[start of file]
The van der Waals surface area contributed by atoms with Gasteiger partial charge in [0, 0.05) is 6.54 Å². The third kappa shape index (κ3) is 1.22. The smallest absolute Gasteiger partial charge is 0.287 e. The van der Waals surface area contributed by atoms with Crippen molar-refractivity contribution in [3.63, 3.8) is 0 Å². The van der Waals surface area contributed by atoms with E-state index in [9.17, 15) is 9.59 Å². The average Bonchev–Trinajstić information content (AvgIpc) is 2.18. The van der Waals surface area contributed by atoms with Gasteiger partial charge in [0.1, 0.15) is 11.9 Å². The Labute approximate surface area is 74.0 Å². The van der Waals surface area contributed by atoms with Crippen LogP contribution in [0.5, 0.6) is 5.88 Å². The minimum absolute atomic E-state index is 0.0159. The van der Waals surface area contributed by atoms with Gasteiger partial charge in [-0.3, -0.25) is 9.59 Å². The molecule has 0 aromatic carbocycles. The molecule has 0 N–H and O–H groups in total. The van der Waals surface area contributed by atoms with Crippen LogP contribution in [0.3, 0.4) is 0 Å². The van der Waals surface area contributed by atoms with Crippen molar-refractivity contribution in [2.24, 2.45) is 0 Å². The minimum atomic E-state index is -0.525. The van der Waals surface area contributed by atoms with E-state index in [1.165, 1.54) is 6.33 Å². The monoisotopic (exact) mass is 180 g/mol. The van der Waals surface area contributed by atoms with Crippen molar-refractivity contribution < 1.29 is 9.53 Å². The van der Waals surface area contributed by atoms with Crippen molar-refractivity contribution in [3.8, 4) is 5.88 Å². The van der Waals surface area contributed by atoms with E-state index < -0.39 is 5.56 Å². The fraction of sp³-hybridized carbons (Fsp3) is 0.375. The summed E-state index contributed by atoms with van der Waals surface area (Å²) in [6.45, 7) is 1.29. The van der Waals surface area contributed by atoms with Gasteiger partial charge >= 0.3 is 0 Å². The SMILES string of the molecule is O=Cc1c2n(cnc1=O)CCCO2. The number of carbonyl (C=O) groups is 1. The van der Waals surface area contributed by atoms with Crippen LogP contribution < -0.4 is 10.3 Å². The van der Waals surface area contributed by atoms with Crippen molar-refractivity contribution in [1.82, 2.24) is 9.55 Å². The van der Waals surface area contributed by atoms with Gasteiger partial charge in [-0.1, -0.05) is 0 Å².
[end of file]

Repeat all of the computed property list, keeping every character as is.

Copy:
The van der Waals surface area contributed by atoms with Gasteiger partial charge in [0, 0.05) is 6.54 Å². The third kappa shape index (κ3) is 1.22. The smallest absolute Gasteiger partial charge is 0.287 e. The van der Waals surface area contributed by atoms with Crippen molar-refractivity contribution in [3.63, 3.8) is 0 Å². The van der Waals surface area contributed by atoms with E-state index in [9.17, 15) is 9.59 Å². The average Bonchev–Trinajstić information content (AvgIpc) is 2.18. The van der Waals surface area contributed by atoms with Gasteiger partial charge in [0.1, 0.15) is 11.9 Å². The Labute approximate surface area is 74.0 Å². The van der Waals surface area contributed by atoms with Crippen LogP contribution in [0.5, 0.6) is 5.88 Å². The minimum absolute atomic E-state index is 0.0159. The van der Waals surface area contributed by atoms with Gasteiger partial charge in [-0.3, -0.25) is 9.59 Å². The molecule has 0 aromatic carbocycles. The molecule has 0 N–H and O–H groups in total. The van der Waals surface area contributed by atoms with Crippen LogP contribution in [0.3, 0.4) is 0 Å². The van der Waals surface area contributed by atoms with Crippen molar-refractivity contribution in [2.24, 2.45) is 0 Å². The minimum atomic E-state index is -0.525. The van der Waals surface area contributed by atoms with E-state index in [1.165, 1.54) is 6.33 Å². The monoisotopic (exact) mass is 180 g/mol. The van der Waals surface area contributed by atoms with Crippen molar-refractivity contribution < 1.29 is 9.53 Å². The van der Waals surface area contributed by atoms with Crippen molar-refractivity contribution in [3.8, 4) is 5.88 Å². The van der Waals surface area contributed by atoms with E-state index < -0.39 is 5.56 Å². The fraction of sp³-hybridized carbons (Fsp3) is 0.375. The summed E-state index contributed by atoms with van der Waals surface area (Å²) in [6.45, 7) is 1.29. The van der Waals surface area contributed by atoms with Gasteiger partial charge >= 0.3 is 0 Å². The SMILES string of the molecule is O=Cc1c2n(cnc1=O)CCCO2. The number of carbonyl (C=O) groups is 1. The van der Waals surface area contributed by atoms with Crippen LogP contribution < -0.4 is 10.3 Å². The van der Waals surface area contributed by atoms with Crippen molar-refractivity contribution in [1.82, 2.24) is 9.55 Å². The van der Waals surface area contributed by atoms with Gasteiger partial charge in [-0.1, -0.05) is 0 Å².